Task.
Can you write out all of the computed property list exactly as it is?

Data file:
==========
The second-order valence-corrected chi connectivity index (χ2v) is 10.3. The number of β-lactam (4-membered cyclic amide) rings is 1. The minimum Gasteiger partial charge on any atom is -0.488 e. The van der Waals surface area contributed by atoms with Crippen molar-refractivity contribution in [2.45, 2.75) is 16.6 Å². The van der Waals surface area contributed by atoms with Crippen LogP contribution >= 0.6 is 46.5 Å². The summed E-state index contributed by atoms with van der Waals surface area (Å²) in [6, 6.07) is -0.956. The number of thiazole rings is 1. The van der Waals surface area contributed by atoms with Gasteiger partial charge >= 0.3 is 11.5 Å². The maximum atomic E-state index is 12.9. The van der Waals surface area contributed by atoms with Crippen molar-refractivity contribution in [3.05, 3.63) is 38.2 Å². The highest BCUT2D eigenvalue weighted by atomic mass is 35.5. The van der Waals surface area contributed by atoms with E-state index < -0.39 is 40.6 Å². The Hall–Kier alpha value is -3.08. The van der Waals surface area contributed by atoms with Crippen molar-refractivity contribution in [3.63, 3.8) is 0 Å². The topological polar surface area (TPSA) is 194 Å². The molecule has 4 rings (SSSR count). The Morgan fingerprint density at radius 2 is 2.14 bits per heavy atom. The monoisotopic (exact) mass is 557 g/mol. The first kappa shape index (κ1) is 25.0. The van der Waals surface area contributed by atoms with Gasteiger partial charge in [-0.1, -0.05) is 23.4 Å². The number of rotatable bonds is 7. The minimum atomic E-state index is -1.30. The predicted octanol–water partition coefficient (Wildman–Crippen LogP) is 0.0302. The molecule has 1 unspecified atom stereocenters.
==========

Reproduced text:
The second-order valence-corrected chi connectivity index (χ2v) is 10.3. The number of β-lactam (4-membered cyclic amide) rings is 1. The minimum Gasteiger partial charge on any atom is -0.488 e. The van der Waals surface area contributed by atoms with Crippen molar-refractivity contribution in [2.45, 2.75) is 16.6 Å². The van der Waals surface area contributed by atoms with Crippen LogP contribution >= 0.6 is 46.5 Å². The summed E-state index contributed by atoms with van der Waals surface area (Å²) in [6, 6.07) is -0.956. The number of thiazole rings is 1. The van der Waals surface area contributed by atoms with Gasteiger partial charge >= 0.3 is 11.5 Å². The maximum atomic E-state index is 12.9. The van der Waals surface area contributed by atoms with Crippen molar-refractivity contribution in [3.05, 3.63) is 38.2 Å². The highest BCUT2D eigenvalue weighted by atomic mass is 35.5. The van der Waals surface area contributed by atoms with E-state index < -0.39 is 40.6 Å². The Hall–Kier alpha value is -3.08. The van der Waals surface area contributed by atoms with Crippen molar-refractivity contribution in [3.63, 3.8) is 0 Å². The topological polar surface area (TPSA) is 194 Å². The molecule has 4 rings (SSSR count). The Morgan fingerprint density at radius 2 is 2.14 bits per heavy atom. The monoisotopic (exact) mass is 557 g/mol. The first kappa shape index (κ1) is 25.0. The van der Waals surface area contributed by atoms with Gasteiger partial charge in [-0.1, -0.05) is 23.4 Å². The number of rotatable bonds is 7. The minimum atomic E-state index is -1.30. The predicted octanol–water partition coefficient (Wildman–Crippen LogP) is 0.0302. The molecule has 1 unspecified atom stereocenters.